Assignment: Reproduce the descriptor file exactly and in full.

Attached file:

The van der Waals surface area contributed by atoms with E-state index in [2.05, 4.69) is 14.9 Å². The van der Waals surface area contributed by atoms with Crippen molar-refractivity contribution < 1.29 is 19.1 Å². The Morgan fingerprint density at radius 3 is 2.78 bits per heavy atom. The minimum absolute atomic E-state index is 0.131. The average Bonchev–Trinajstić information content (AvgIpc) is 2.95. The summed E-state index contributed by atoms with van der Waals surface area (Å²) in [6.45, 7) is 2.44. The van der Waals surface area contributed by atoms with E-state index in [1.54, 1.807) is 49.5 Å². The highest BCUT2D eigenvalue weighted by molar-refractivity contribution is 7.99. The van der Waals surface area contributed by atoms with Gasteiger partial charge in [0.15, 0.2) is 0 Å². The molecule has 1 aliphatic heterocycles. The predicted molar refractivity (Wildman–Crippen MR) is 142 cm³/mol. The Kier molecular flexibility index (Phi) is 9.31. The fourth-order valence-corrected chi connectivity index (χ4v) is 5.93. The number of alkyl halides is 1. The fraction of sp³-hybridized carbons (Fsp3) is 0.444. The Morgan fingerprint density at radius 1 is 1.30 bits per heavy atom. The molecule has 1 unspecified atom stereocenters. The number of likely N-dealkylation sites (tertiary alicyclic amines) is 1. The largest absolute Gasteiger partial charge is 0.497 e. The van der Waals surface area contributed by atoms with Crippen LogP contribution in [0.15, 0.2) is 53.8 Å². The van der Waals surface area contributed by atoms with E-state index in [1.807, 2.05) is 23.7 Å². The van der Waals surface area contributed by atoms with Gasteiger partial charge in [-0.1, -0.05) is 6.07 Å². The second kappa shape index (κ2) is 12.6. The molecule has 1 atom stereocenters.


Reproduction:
The van der Waals surface area contributed by atoms with E-state index in [2.05, 4.69) is 14.9 Å². The van der Waals surface area contributed by atoms with Crippen molar-refractivity contribution < 1.29 is 19.1 Å². The Morgan fingerprint density at radius 3 is 2.78 bits per heavy atom. The minimum absolute atomic E-state index is 0.131. The average Bonchev–Trinajstić information content (AvgIpc) is 2.95. The summed E-state index contributed by atoms with van der Waals surface area (Å²) in [6.45, 7) is 2.44. The van der Waals surface area contributed by atoms with E-state index in [1.54, 1.807) is 49.5 Å². The highest BCUT2D eigenvalue weighted by molar-refractivity contribution is 7.99. The van der Waals surface area contributed by atoms with Gasteiger partial charge in [0.15, 0.2) is 0 Å². The molecule has 1 aliphatic heterocycles. The predicted molar refractivity (Wildman–Crippen MR) is 142 cm³/mol. The Kier molecular flexibility index (Phi) is 9.31. The fourth-order valence-corrected chi connectivity index (χ4v) is 5.93. The number of alkyl halides is 1. The fraction of sp³-hybridized carbons (Fsp3) is 0.444. The Morgan fingerprint density at radius 1 is 1.30 bits per heavy atom. The molecule has 1 unspecified atom stereocenters. The number of likely N-dealkylation sites (tertiary alicyclic amines) is 1. The largest absolute Gasteiger partial charge is 0.497 e. The van der Waals surface area contributed by atoms with Crippen LogP contribution in [0.15, 0.2) is 53.8 Å². The van der Waals surface area contributed by atoms with E-state index in [1.807, 2.05) is 23.7 Å². The van der Waals surface area contributed by atoms with Gasteiger partial charge in [-0.1, -0.05) is 6.07 Å². The second kappa shape index (κ2) is 12.6. The molecule has 1 atom stereocenters.